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Largest Football Stadium Capacity in Europe (Map) Sun, 10 Oct 2021 06:55:19 +0000 We’re obsessed with the topic of football stadium capacity and to indulge our curiosity we’ve trawled around Europe to find the largest football stadium in each country. Some of them are international icons hosting momentous events, while others are obscure and home to teams we guarantee you have never heard of. So join us for […]]]>

We’re obsessed with the topic of football stadium capacity and to indulge our curiosity we’ve trawled around Europe to find the largest football stadium in each country.

Some of them are international icons hosting momentous events, while others are obscure and home to teams we guarantee you have never heard of. So join us for our definitive list, beginning with the smallest in Europe.

Football Stadium Capacity in Europe
Rank Country City Stadium Capacity
1 Spain Barcelona Camp Nou 99,354
2 England London Wembley Stadium 90,000
3 Germany Dortmund Westfalenstadion 81,359
4 France Paris Stade de France 81,338
5 Italy Milan San Siro 81,277
6 Russia Moscow Luzhniki Stadium 81,000
7 Turkey Istanbul Atatürk Olympic Stadium 76,092
8 Greece Athens Olympic Stadium of Athens 75,263
9 Wales Cardiff Millennium Stadium 74,500
10 Ukraine Kiev Olimpiyskiy National Sports Complex 70,050
11 Portugal Lisbon Estádio da Luz 64,642
12 Scotland Glasgow Celtic Park 60,411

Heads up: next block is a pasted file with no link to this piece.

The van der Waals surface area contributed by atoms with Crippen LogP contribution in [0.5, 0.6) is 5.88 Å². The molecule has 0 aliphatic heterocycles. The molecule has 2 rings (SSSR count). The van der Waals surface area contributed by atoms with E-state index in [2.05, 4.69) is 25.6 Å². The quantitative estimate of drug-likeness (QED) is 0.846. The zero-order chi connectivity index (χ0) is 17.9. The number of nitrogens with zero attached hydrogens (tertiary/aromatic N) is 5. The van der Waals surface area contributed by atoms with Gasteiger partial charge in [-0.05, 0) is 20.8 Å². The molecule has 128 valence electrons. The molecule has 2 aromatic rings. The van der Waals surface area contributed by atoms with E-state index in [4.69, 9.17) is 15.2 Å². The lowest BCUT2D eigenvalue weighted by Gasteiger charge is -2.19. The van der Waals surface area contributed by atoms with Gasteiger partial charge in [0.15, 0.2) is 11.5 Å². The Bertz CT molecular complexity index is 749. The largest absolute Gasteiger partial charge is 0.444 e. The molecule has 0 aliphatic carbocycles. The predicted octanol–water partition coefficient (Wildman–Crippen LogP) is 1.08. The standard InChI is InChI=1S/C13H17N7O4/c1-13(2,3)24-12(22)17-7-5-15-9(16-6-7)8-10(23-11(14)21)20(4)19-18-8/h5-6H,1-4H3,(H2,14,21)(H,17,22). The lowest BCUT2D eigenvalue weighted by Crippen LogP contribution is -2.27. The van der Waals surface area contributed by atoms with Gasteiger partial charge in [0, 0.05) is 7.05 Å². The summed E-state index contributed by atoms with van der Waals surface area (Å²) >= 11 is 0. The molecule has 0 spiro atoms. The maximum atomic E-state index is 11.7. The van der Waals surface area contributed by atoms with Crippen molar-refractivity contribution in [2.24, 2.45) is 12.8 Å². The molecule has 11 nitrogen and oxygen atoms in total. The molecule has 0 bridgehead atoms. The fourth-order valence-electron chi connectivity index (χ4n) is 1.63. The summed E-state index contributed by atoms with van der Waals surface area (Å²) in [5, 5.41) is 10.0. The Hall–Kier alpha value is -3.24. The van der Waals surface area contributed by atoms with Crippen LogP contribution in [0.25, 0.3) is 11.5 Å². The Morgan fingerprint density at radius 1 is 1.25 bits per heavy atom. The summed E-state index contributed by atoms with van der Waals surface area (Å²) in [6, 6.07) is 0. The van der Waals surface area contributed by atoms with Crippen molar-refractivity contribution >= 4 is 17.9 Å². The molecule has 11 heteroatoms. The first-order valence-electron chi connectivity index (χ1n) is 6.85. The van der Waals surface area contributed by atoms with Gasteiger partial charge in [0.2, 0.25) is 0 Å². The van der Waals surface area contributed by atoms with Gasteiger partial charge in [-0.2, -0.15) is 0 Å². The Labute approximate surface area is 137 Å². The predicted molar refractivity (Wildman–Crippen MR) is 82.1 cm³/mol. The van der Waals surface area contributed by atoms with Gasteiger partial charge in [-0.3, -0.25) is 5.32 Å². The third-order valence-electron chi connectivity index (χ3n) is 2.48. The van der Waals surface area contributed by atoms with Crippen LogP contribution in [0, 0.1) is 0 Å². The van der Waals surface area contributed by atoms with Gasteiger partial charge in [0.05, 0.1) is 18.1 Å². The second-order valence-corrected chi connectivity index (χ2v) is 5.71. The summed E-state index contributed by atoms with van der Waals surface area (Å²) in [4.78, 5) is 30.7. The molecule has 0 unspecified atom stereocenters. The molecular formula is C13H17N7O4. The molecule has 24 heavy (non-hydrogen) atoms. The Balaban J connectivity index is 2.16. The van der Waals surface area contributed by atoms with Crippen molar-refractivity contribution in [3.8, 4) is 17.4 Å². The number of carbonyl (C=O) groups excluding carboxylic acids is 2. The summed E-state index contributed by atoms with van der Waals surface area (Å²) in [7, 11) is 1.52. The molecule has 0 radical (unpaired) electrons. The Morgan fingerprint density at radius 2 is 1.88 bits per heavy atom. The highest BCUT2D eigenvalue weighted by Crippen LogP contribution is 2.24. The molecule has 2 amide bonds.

13 Poland Warsaw Stadion Narodowy 58,500
14 Romania Bucharest Arena Na?ional? 55,634
15 Serbia Belgrade Stadium Rajko Miti? 55,538
16 Sweden Stockholm Friends Arena 54,329
17 Netherlands Amsterdam Amsterdam Arena 53,502
18 Austria Vienna Ernst Happel Stadion 53,008
19 Ireland Dublin Aviva Stadium 51,700
20 Belgium Brussels King Baudouin Stadium 50,093
21 Bulgaria Sofia Vasil Levski National Stadium 43,530
22 Belarus Minsk Dinamo Stadium 41,040
23 Finland Helsinki Helsinki Olympic Stadium 40,600
24 Hungary Budapest Stadium Puskás Ferenc 38,652
25 Switzerland Basel St. Jakob-Park 38,512
26 Denmark Copenhagen Telia Parken 38,065
27 Croatia Zagreb Maksimir Stadium 37,168
28 Bosnia and Herzegovina Sarajevo Asim Ferhatovi? Hase Stadium 35,630
29 Macedonia Skopje Philip II Arena 32,580
30 Norway Oslo Ullevaal Stadion 28,000
31 Northern Ireland Belfast Windsor Park 24,734
32 Cyprus Nicosia GSP Stadium 22,859
33 Czech Republic Prague Eden Aréna 20,800
34 Slovakia Považská Bystrica Štadión MŠK Považská Bystrica 20,000
35 Monaco Monaco Stade Louis II 18,523
36 Kosovo Mitrovicë Adem Jashari Olympic Stadium 18,200
37 Malta Ta’ Qali Ta’ Qali National Stadium 18,000
38 Albania Shkodër Loro Boriçi Stadium 17,300
39 Slovenia Ljubljana Stožice Stadium 16,038
40 Iceland Reykjavik Laugardalsvöllur 15,000
41 Moldova Tiraspol Sheriff Stadium 13,000